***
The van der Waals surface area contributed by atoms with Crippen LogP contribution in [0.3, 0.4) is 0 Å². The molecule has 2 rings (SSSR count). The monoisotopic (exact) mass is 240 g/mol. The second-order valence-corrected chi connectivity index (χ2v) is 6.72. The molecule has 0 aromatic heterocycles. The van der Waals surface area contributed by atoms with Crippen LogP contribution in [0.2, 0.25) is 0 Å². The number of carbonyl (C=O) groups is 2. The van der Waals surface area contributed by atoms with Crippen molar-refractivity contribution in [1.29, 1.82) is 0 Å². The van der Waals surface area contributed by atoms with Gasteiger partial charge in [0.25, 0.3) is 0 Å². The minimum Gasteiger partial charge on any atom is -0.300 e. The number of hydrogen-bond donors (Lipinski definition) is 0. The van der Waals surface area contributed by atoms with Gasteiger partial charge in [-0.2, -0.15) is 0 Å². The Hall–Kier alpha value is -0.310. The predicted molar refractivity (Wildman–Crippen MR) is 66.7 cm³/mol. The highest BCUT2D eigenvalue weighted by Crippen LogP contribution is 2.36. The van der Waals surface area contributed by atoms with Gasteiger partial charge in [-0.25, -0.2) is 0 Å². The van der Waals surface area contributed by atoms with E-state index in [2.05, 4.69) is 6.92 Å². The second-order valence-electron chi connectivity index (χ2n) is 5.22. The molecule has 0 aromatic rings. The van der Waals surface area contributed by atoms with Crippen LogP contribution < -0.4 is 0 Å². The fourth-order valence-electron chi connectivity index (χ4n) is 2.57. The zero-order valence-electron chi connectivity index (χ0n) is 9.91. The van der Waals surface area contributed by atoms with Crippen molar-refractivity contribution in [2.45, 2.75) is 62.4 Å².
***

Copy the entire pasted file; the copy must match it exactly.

The van der Waals surface area contributed by atoms with Crippen LogP contribution in [0.3, 0.4) is 0 Å². The molecule has 2 rings (SSSR count). The monoisotopic (exact) mass is 240 g/mol. The second-order valence-corrected chi connectivity index (χ2v) is 6.72. The molecule has 0 aromatic heterocycles. The van der Waals surface area contributed by atoms with Crippen LogP contribution in [0.2, 0.25) is 0 Å². The number of carbonyl (C=O) groups is 2. The van der Waals surface area contributed by atoms with Crippen molar-refractivity contribution in [1.29, 1.82) is 0 Å². The van der Waals surface area contributed by atoms with Gasteiger partial charge in [0.25, 0.3) is 0 Å². The minimum Gasteiger partial charge on any atom is -0.300 e. The number of hydrogen-bond donors (Lipinski definition) is 0. The van der Waals surface area contributed by atoms with Gasteiger partial charge in [-0.2, -0.15) is 0 Å². The Hall–Kier alpha value is -0.310. The predicted molar refractivity (Wildman–Crippen MR) is 66.7 cm³/mol. The highest BCUT2D eigenvalue weighted by Crippen LogP contribution is 2.36. The van der Waals surface area contributed by atoms with Gasteiger partial charge in [-0.25, -0.2) is 0 Å². The van der Waals surface area contributed by atoms with E-state index in [2.05, 4.69) is 6.92 Å². The second-order valence-electron chi connectivity index (χ2n) is 5.22. The molecule has 0 aromatic rings. The van der Waals surface area contributed by atoms with Crippen LogP contribution < -0.4 is 0 Å². The fourth-order valence-electron chi connectivity index (χ4n) is 2.57. The zero-order valence-electron chi connectivity index (χ0n) is 9.91. The van der Waals surface area contributed by atoms with Crippen molar-refractivity contribution in [2.45, 2.75) is 62.4 Å².